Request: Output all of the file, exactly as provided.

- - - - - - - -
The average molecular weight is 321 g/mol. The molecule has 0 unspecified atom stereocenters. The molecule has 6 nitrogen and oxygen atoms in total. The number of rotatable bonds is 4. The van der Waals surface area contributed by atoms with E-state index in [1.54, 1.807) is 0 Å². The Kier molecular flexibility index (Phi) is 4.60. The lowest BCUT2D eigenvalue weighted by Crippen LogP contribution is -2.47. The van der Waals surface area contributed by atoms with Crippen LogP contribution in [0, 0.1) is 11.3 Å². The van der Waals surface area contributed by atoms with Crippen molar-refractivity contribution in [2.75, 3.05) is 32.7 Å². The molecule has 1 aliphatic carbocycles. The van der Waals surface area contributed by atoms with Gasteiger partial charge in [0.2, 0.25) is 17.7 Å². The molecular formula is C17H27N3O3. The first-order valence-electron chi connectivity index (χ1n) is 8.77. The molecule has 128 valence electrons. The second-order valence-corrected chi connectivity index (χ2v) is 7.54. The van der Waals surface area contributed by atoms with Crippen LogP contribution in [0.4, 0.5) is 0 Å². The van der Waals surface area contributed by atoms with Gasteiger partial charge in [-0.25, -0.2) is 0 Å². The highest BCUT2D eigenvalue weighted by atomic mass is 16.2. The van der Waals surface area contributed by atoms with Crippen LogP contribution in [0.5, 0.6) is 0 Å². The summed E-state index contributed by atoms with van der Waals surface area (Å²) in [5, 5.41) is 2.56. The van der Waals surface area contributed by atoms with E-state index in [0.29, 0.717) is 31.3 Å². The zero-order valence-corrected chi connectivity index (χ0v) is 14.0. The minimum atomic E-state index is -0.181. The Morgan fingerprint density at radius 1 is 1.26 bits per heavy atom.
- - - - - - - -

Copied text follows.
The average molecular weight is 321 g/mol. The molecule has 0 unspecified atom stereocenters. The molecule has 6 nitrogen and oxygen atoms in total. The number of rotatable bonds is 4. The van der Waals surface area contributed by atoms with E-state index in [1.54, 1.807) is 0 Å². The Kier molecular flexibility index (Phi) is 4.60. The lowest BCUT2D eigenvalue weighted by Crippen LogP contribution is -2.47. The van der Waals surface area contributed by atoms with Crippen LogP contribution in [0, 0.1) is 11.3 Å². The van der Waals surface area contributed by atoms with Crippen molar-refractivity contribution in [2.75, 3.05) is 32.7 Å². The molecule has 1 aliphatic carbocycles. The van der Waals surface area contributed by atoms with Gasteiger partial charge in [0.2, 0.25) is 17.7 Å². The molecular formula is C17H27N3O3. The first-order valence-electron chi connectivity index (χ1n) is 8.77. The molecule has 128 valence electrons. The second-order valence-corrected chi connectivity index (χ2v) is 7.54. The van der Waals surface area contributed by atoms with Crippen LogP contribution in [0.4, 0.5) is 0 Å². The van der Waals surface area contributed by atoms with Gasteiger partial charge in [-0.25, -0.2) is 0 Å². The highest BCUT2D eigenvalue weighted by atomic mass is 16.2. The van der Waals surface area contributed by atoms with Crippen LogP contribution in [0.5, 0.6) is 0 Å². The summed E-state index contributed by atoms with van der Waals surface area (Å²) in [5, 5.41) is 2.56. The van der Waals surface area contributed by atoms with E-state index in [0.29, 0.717) is 31.3 Å². The zero-order valence-corrected chi connectivity index (χ0v) is 14.0. The minimum atomic E-state index is -0.181. The Morgan fingerprint density at radius 1 is 1.26 bits per heavy atom.